In a development that the judge found to be most unusual, the Zambezi building passed the inspection. He asked Motsumi to explain the basis upon which a building with such defects could be said to be fit for purpose. The answer was that subject to the defects being fixed, the building would be fit for purpose. In response to another question, she also revealed that the fit-for-purpose standards were not specified in the tender document.
The scoring was done by the ministerial tender committee, which is a sub-committee of the PPADB. On the amount of parking space that was available, one member, Felicity Bogatsu, gave Zambezi a score of 40 and Varsha 32. Another member, whom the judge only identified as Julia, scored the companies 35-30 in favour of Zambezi. Having established from Motsumi that parking space was one of the requirements, Justice Kebonang observed with some astonishment that a building with less space was scored more than one with more space. One explanation that the lawyer tendered was that the Varsha building was found to have “more pillars.” Asked whether the ITT required that a building with more pillars should be marked down, Motsumi responded in the negative.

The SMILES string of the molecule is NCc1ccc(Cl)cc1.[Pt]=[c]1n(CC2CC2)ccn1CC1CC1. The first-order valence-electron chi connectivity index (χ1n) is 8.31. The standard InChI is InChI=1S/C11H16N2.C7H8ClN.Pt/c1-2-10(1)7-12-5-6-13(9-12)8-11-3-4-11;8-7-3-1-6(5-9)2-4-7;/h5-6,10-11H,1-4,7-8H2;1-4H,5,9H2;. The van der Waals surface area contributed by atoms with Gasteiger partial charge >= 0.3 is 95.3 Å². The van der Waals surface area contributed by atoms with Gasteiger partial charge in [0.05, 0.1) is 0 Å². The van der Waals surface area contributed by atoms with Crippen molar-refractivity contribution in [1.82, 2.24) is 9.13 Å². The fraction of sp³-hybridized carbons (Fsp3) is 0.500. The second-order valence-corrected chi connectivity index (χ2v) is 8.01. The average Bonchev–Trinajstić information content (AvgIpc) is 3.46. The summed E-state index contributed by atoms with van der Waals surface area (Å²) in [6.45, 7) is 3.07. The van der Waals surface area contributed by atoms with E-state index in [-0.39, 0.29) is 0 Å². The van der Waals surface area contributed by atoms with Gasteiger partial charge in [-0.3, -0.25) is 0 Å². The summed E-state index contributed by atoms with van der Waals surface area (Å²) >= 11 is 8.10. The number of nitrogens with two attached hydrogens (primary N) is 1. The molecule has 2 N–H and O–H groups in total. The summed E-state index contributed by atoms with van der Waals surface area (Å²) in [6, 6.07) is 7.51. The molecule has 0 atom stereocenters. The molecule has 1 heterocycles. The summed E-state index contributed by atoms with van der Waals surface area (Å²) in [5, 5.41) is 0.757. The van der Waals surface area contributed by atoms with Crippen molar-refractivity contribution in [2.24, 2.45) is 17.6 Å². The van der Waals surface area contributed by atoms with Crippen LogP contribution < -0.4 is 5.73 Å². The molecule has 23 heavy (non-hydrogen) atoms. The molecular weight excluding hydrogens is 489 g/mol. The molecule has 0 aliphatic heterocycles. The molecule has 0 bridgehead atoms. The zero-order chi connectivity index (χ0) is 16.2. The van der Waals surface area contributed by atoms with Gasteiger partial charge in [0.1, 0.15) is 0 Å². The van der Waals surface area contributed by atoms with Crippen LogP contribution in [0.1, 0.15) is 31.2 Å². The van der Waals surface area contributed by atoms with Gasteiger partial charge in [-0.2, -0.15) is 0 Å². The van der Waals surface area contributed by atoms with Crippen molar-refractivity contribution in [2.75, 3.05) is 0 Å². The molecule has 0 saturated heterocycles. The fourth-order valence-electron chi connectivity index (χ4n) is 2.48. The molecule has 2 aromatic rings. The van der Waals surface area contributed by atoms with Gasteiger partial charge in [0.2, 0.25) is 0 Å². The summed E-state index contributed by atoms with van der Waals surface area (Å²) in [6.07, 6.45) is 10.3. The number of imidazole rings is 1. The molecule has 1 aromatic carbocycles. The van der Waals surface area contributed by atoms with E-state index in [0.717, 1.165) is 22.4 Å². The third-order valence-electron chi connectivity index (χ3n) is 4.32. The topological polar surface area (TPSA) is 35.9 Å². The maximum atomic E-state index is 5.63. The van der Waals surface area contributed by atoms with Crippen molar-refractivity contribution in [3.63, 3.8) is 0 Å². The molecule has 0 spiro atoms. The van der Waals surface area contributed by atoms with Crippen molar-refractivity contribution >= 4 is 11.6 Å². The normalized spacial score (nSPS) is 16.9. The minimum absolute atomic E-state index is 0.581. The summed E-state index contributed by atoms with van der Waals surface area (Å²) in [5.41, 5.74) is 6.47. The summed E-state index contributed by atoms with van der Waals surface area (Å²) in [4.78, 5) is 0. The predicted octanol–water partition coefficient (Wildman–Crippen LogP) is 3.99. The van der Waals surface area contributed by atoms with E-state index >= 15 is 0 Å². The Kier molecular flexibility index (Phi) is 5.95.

The judge also got the lawyer to concede that the pricing in terms of rental rates being offered by the two companies was as important a factor in the scoring. Varsha quoted a lower price while Zambezi quoted a price that was “above the market rate.” In explaining what happened, Motsumi said that the MTC deemed what Zambezi was offering to be value for money.
At the end of the financial evaluation, the committee awarded Zambezi the highest marks and recommended it as the preferred bidder. At this point, MFDP ÔÇô or “PE” in procurement language, wrote to Zambezi asking it to reconfigure its bid and consider lowering the price it had quoted. The Public Procurement and Asset Disposal Act expressly forbids pre-negotiation before a tender is awarded and quizzed over the propriety of this letter, Motsumi said that the ministry was not negotiating but merely seeking clarification.
Summing up her case, the lawyer said that Zambezi met the requirements of the tender, an assertion Justice Kebonang said he found “baffling” because the documents before the court said otherwise.